It probably won't come as a shock to learn that the music industry can be very casual. Super-casual. Über-casual. People don't think anything of hooking up with subordinates, bosses, the musicians — it's cool as long as the two who get together agree on the rockingness of at least one band. Harassment? Lawsuits? Huh?
When I met Scott, I was the editor of an industry tip-sheet on college bands, and he came in a few days a week to answer phones. At first all I noticed was his long blond hair, so long he could belt it. Then I caught on to his quick wit, deep, throaty voice, and crazy long legs — not to mention that bum. I invited him to my housewarming party, and when he arrived, I was already on my way to blotto. So when he reached into the fridge for a beer, I took the opportunity to grab his ass.
As we both climbed the ladder, our mixing of work and sex — we would do it in two different offices — never seemed to be a problem for our coworkers. But for Scott and me, it wasn't always so breezy. In fact, once he moved into my apartment, it felt relentless — living, working, commuting, sleeping together. And when we ended up at cross-purposes, it was difficult. Like, really difficult.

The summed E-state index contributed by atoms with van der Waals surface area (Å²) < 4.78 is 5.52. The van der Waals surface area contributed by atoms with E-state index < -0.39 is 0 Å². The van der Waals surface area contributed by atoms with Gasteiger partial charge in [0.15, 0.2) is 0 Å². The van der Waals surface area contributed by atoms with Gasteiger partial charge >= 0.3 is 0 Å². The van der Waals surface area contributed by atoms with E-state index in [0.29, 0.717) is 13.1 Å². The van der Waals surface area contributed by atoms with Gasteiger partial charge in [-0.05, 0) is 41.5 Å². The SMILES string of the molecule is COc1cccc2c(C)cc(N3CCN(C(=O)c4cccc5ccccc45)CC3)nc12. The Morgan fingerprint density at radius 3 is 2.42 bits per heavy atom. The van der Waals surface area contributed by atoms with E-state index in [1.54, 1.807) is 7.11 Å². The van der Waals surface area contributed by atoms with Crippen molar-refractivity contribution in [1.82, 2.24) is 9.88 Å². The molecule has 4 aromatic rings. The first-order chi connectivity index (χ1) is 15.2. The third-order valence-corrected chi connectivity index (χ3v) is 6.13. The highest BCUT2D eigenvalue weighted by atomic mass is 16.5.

For starters, it's hard to maintain authority with your staff when your hotheaded boyfriend has just slammed his office door in your face. It's also sort of challenging not to fire his ass on the spot.
Or how about when he calls your product "substandard"? Or points out mistakes you could have avoided in sloppily written reviews? Try going home and cuddling on the couch after he says you're too wimpy to fire inept staffers.
It's true — I'm not always the most assertive manager. But Scott has stratospheric standards for his colleagues. I can't say he never heard bad things about me, but I know I was often asked to mediate when his demands exceeded others' abilities. I would listen to their complaints, nodding and making noncommittal noises — to sound sympathetic but not appear a traitor. Still, there's nothing like hearing your boyfriend is a prick. Especially when you kind of agree.
Sometimes it got especially rough — like during an office renovation, when we were asked to share an office and a phone, considering we already lived together. Not a happy few weeks. But other times it rocked — when we played off each other's strengths, challenged each other to work harder. It was enough to keep us at it for 10 years — the job part, that is. The relationship is still going; we've been together for 18 years, married for 12, and I've never regretted that I violated all sorts of professional codes when I grabbed his ass that night.
Love in the office: If walls could talk
Reprinted with Permission of Hearst Communications, Inc. Originally Published: Sex @ Work
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